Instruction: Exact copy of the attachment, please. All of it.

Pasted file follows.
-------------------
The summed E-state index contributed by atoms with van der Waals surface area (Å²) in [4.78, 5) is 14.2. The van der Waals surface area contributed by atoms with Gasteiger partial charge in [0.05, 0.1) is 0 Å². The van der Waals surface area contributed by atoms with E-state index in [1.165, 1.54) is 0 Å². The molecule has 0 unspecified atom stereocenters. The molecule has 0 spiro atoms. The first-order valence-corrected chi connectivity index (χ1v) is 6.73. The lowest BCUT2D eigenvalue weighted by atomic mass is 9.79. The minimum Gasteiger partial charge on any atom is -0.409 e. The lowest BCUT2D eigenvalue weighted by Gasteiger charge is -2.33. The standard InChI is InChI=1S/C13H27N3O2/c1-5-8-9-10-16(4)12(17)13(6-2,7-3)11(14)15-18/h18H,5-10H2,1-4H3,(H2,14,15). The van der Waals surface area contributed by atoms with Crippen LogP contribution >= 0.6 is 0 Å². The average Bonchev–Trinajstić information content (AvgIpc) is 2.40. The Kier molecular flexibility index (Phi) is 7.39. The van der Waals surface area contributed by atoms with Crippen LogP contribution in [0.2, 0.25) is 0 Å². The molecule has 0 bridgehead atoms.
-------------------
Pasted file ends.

The summed E-state index contributed by atoms with van der Waals surface area (Å²) in [4.78, 5) is 14.2. The van der Waals surface area contributed by atoms with Gasteiger partial charge in [0.05, 0.1) is 0 Å². The van der Waals surface area contributed by atoms with E-state index in [1.165, 1.54) is 0 Å². The molecule has 0 unspecified atom stereocenters. The molecule has 0 spiro atoms. The first-order valence-corrected chi connectivity index (χ1v) is 6.73. The lowest BCUT2D eigenvalue weighted by atomic mass is 9.79. The minimum Gasteiger partial charge on any atom is -0.409 e. The lowest BCUT2D eigenvalue weighted by Gasteiger charge is -2.33. The standard InChI is InChI=1S/C13H27N3O2/c1-5-8-9-10-16(4)12(17)13(6-2,7-3)11(14)15-18/h18H,5-10H2,1-4H3,(H2,14,15). The van der Waals surface area contributed by atoms with Crippen LogP contribution >= 0.6 is 0 Å². The average Bonchev–Trinajstić information content (AvgIpc) is 2.40. The Kier molecular flexibility index (Phi) is 7.39. The van der Waals surface area contributed by atoms with Crippen LogP contribution in [0.2, 0.25) is 0 Å². The molecule has 0 bridgehead atoms.